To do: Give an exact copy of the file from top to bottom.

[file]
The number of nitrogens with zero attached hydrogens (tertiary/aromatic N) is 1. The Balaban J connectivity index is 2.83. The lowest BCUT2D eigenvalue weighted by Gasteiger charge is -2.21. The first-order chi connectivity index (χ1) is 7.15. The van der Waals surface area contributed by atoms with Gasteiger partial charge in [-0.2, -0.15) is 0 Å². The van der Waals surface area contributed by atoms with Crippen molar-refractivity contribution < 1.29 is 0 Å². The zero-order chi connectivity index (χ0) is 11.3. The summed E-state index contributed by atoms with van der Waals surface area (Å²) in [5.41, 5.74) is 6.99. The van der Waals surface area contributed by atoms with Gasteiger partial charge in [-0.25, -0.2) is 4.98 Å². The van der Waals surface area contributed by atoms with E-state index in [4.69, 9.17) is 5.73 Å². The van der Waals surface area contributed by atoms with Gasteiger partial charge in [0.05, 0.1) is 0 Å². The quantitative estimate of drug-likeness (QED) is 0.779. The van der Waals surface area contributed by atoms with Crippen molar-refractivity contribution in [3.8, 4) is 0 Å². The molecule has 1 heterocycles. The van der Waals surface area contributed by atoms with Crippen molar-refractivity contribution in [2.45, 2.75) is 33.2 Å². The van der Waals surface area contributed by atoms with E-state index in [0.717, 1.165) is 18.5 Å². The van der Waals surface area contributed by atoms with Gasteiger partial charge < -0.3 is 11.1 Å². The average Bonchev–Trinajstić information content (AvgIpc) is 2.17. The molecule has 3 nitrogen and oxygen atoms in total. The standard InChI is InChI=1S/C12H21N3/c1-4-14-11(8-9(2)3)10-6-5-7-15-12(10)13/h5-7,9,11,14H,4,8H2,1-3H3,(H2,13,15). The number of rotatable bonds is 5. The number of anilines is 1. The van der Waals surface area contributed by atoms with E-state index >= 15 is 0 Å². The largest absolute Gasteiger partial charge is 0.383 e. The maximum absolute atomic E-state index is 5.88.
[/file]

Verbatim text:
The number of nitrogens with zero attached hydrogens (tertiary/aromatic N) is 1. The Balaban J connectivity index is 2.83. The lowest BCUT2D eigenvalue weighted by Gasteiger charge is -2.21. The first-order chi connectivity index (χ1) is 7.15. The van der Waals surface area contributed by atoms with Gasteiger partial charge in [-0.2, -0.15) is 0 Å². The van der Waals surface area contributed by atoms with Crippen molar-refractivity contribution < 1.29 is 0 Å². The zero-order chi connectivity index (χ0) is 11.3. The summed E-state index contributed by atoms with van der Waals surface area (Å²) in [5.41, 5.74) is 6.99. The van der Waals surface area contributed by atoms with Gasteiger partial charge in [-0.25, -0.2) is 4.98 Å². The van der Waals surface area contributed by atoms with E-state index in [4.69, 9.17) is 5.73 Å². The van der Waals surface area contributed by atoms with Gasteiger partial charge in [0.05, 0.1) is 0 Å². The quantitative estimate of drug-likeness (QED) is 0.779. The van der Waals surface area contributed by atoms with Crippen molar-refractivity contribution in [3.8, 4) is 0 Å². The molecule has 1 heterocycles. The van der Waals surface area contributed by atoms with Crippen molar-refractivity contribution in [2.45, 2.75) is 33.2 Å². The van der Waals surface area contributed by atoms with E-state index in [0.717, 1.165) is 18.5 Å². The van der Waals surface area contributed by atoms with Gasteiger partial charge < -0.3 is 11.1 Å². The average Bonchev–Trinajstić information content (AvgIpc) is 2.17. The molecule has 3 nitrogen and oxygen atoms in total. The standard InChI is InChI=1S/C12H21N3/c1-4-14-11(8-9(2)3)10-6-5-7-15-12(10)13/h5-7,9,11,14H,4,8H2,1-3H3,(H2,13,15). The number of rotatable bonds is 5. The number of anilines is 1. The van der Waals surface area contributed by atoms with E-state index >= 15 is 0 Å². The largest absolute Gasteiger partial charge is 0.383 e. The maximum absolute atomic E-state index is 5.88.